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Karima-Catherine Goundiam is the founder and chief executive officer of digital strategy firm Red Dot Digital and business matchmaking platform B2BeeMatch.

When you’re a new immigrant to Canada and entering the corporate workforce, you need to strike a fine balance. You need to believe in your value and in what you bring to the table, but also work to integrate into a whole new culture in which the learning curve can be steep. In the decades since I began that journey myself, I’ve gained a number of insights I wish someone had told me when I first arrived. I’ve also learned what some of the obstacles are that hinder growth and how to overcome those hurdles.

Obstacles that hinder growth

Communication styles may not be what you’re used to

I once had a manager who was a senior vice-president and managed more than nine nationalities. He said he initially tried the Canadian approach in other places he worked, but quickly discovered that each group wanted to be spoken to in a certain way. The British wanted things non-emotional while the Spanish were the opposite: he had to show he cared. French people wanted to start with an argument. He had to develop a playbook for speaking to groups from each nationality. But not every manager will have this skill level, so you may need to adapt.

In Canada, people often take a softer approach to communication than in some places. Feedback is often sandwiched – a positive, a negative, then another positive. If you don’t understand what a person means, be straightforward and ask direct questions. Don’t just let your imagination fill in the blanks. Also, be curious. Take the time to learn about what’s considered rude, passive-aggressive and so on, to prevent possible missteps.

Canadian corporations operate with flatter hierarchies than in some places

While there is hierarchy in the corporate structure, it’s not exercised the same way you may be accustomed to. I have seen examples of people who come from cultures in which having a title means they expect to be trusted blindly and to be treated like the boss. That’s acceptable in some cultures, but it doesn’t work that way in Canada. Leaders and managers are often less autocratic. This can play in your favour, in the sense that if you’re adaptable, you can gain advantage in a flatter structure that generally has decent respect for workers. However, if your mindset is stuck and you come from a place of entitlement or thinking that people owe you something, it will backfire.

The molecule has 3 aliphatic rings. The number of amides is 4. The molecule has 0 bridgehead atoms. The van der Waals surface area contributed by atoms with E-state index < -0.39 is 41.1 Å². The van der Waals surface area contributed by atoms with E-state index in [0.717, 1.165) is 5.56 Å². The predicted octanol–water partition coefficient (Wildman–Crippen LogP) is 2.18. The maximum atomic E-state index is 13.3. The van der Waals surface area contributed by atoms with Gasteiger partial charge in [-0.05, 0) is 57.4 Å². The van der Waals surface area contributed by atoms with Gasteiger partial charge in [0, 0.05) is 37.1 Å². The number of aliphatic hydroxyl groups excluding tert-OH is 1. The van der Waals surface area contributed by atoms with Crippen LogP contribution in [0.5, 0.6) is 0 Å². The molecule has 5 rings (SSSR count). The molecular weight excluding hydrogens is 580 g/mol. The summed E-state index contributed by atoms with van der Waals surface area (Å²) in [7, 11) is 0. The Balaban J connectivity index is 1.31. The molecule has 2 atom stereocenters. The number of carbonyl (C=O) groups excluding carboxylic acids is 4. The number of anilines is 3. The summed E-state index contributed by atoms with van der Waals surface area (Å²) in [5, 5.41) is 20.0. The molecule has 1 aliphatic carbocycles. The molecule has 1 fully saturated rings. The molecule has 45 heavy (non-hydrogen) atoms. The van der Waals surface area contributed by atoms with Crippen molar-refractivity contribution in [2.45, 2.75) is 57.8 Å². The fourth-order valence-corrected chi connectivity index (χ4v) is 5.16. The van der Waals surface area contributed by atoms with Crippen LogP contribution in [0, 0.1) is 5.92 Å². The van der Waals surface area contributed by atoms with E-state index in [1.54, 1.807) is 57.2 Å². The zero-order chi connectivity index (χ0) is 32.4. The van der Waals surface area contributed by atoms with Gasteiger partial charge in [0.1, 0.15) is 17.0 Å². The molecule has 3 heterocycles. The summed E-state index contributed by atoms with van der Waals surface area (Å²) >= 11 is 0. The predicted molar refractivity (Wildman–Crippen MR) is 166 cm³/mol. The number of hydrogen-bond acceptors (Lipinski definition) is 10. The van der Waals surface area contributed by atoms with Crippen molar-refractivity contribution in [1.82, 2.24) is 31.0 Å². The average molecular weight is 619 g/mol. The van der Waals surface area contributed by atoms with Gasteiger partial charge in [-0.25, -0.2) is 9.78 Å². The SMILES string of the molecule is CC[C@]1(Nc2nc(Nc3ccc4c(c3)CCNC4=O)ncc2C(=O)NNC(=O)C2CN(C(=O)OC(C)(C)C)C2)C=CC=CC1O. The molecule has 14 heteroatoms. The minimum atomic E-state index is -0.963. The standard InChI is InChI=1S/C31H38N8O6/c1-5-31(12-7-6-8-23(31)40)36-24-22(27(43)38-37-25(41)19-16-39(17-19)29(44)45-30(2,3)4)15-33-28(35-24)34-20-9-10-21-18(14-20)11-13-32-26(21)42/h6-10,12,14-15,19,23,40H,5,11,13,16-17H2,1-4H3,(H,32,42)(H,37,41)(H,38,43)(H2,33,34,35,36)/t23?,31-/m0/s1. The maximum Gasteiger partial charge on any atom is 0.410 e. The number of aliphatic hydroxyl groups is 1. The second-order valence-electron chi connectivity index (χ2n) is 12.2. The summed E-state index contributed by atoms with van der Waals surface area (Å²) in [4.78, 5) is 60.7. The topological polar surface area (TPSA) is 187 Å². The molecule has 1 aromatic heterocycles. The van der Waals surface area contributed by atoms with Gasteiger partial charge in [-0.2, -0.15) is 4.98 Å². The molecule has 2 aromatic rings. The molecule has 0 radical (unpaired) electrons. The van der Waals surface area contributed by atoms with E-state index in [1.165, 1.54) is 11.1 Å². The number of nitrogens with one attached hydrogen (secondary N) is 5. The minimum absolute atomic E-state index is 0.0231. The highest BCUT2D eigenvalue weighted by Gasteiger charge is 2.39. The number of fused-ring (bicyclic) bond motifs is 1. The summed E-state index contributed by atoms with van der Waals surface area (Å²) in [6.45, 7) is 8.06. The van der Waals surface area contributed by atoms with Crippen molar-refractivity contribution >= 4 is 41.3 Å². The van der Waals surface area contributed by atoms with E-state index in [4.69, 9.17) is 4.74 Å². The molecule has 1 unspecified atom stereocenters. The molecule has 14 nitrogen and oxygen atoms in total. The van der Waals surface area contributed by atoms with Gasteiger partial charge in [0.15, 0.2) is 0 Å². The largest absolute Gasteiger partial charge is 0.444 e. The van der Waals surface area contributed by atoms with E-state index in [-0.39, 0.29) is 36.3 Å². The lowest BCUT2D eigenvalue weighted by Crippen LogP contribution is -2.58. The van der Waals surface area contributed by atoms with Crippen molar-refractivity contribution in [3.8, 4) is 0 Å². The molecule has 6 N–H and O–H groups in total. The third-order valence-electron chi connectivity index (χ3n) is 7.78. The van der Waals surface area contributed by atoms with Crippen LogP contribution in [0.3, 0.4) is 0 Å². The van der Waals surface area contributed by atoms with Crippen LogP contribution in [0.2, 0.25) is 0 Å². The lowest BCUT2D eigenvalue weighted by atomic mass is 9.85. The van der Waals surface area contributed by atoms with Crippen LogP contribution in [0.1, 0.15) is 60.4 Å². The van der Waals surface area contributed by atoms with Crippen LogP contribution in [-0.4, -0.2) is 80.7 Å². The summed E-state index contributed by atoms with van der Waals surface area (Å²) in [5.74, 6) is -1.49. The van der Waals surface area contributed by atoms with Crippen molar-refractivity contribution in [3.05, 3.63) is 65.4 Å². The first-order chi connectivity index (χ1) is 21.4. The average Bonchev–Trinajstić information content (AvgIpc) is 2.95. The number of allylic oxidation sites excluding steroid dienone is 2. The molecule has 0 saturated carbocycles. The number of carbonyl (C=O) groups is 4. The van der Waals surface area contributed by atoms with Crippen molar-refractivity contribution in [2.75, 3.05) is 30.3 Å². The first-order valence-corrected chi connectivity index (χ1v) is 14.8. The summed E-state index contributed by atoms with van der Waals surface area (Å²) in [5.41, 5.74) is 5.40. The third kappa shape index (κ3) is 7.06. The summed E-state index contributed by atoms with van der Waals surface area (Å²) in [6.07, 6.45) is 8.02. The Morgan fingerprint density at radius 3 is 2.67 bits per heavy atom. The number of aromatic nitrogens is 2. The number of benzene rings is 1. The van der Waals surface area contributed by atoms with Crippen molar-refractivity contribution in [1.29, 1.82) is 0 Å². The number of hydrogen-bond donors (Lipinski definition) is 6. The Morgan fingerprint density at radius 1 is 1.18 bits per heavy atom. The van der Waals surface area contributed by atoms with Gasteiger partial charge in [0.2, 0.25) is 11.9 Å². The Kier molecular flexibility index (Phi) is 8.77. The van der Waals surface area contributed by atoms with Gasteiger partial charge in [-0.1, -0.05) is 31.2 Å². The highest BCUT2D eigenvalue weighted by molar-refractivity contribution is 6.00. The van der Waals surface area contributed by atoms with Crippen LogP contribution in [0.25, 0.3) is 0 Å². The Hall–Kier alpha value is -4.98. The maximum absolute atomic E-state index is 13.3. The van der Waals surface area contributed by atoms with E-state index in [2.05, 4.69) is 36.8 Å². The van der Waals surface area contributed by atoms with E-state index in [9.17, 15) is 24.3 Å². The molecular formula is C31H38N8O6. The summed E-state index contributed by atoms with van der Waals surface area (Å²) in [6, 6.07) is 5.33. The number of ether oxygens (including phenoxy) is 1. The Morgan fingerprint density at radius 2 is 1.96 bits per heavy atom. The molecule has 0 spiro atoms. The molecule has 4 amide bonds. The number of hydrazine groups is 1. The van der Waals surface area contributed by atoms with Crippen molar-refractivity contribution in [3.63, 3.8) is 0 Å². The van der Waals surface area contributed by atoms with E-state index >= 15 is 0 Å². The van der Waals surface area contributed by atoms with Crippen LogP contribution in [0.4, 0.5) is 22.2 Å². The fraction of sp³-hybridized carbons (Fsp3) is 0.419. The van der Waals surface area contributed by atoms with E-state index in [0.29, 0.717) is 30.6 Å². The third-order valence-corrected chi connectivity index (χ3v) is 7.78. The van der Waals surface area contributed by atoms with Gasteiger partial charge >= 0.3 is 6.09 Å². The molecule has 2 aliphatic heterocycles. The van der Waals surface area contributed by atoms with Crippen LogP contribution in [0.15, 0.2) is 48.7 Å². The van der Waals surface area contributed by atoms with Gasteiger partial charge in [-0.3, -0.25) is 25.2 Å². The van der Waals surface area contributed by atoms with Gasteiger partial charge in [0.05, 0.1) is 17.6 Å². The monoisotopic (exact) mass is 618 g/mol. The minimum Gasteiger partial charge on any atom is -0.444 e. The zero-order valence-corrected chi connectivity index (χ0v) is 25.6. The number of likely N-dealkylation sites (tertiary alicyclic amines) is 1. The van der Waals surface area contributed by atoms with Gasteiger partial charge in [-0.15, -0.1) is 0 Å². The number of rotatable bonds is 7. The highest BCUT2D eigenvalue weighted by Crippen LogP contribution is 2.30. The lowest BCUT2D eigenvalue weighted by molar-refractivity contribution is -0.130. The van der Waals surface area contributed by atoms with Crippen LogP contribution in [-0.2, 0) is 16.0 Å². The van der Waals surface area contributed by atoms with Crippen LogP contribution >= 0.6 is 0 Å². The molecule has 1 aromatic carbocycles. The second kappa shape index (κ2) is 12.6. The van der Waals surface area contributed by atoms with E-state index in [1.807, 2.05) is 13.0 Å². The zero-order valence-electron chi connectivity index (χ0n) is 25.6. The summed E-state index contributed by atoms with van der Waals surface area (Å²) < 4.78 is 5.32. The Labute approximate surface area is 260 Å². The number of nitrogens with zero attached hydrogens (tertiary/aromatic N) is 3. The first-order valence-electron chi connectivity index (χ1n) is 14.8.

One major difficulty can be feeling undervalued

Employers are often proud of being Canadian, and it can make employees, potential hires and even students feel that others are not good enough. Despite Canada’s messages about welcoming immigrants and valuing diversity, there is a difference between that initial PR machine and the on-the-ground experience, where people may make you feel like you don’t have the right accent or sufficient Canadian work experience.

And let’s be real – you may be subjected to discrimination, bias and racism. I myself have been isolated and bullied, and I’ve faced language barriers as a francophone; even after all these years, my mind works differently than those whose first language is English.

These factors can hinder your growth.

Tips to thrive

Networking is key

If you come here as an adult, you may not have school or university networks or friend circles. Join organizations, attend events and seek out networks to join. Find mentors and people who can guide and support you. Doing this, and finding the right mentor, can give you a real boost. Canada is a place where, overall, people take a favourable view of immigration and where there are many opportunities, but it’s important to be proactive.

Learn about your host country

Of course, you both should be learning about each other, but as an immigrant, you should take the lead. Learn about Canada’s customs and traditions. Don’t stay within your community exclusively – expand and meet others, including people who aren’t like you. It may be worth investing some time and money into additional formal education, too. It might not be easy, but it’s worth the effort, both for the diploma and for the connections you make while you’re doing it.

That being said, when you’re an immigrant, it’s not about becoming a different person.

Remember your value

You’re willing to face risk – or you wouldn’t be here. Keep that bravery, that sense of risk-taking. You may need to work harder or prove yourself more, and without drawing on that strength, you may quickly become disgruntled.

Be confident that you add value. Don’t come at it from the perspective of begging. If you’re here, it means you are adding value to this country. You add diversity to the table and it’s important. Celebrate your difference and see it as the positive that it is.

Finally, be willing to help other immigrants with the things you learn along the way. That, too, is an added value you can bring to Canada thanks to your own perspective and insights. Entering the workforce as an immigrant can be tough, but you’re tougher.

This column is part of Globe Careers’ Leadership Lab series, where executives and experts share their views and advice about the world of work. Find all Leadership Lab stories at and guidelines for how to contribute to the column here.

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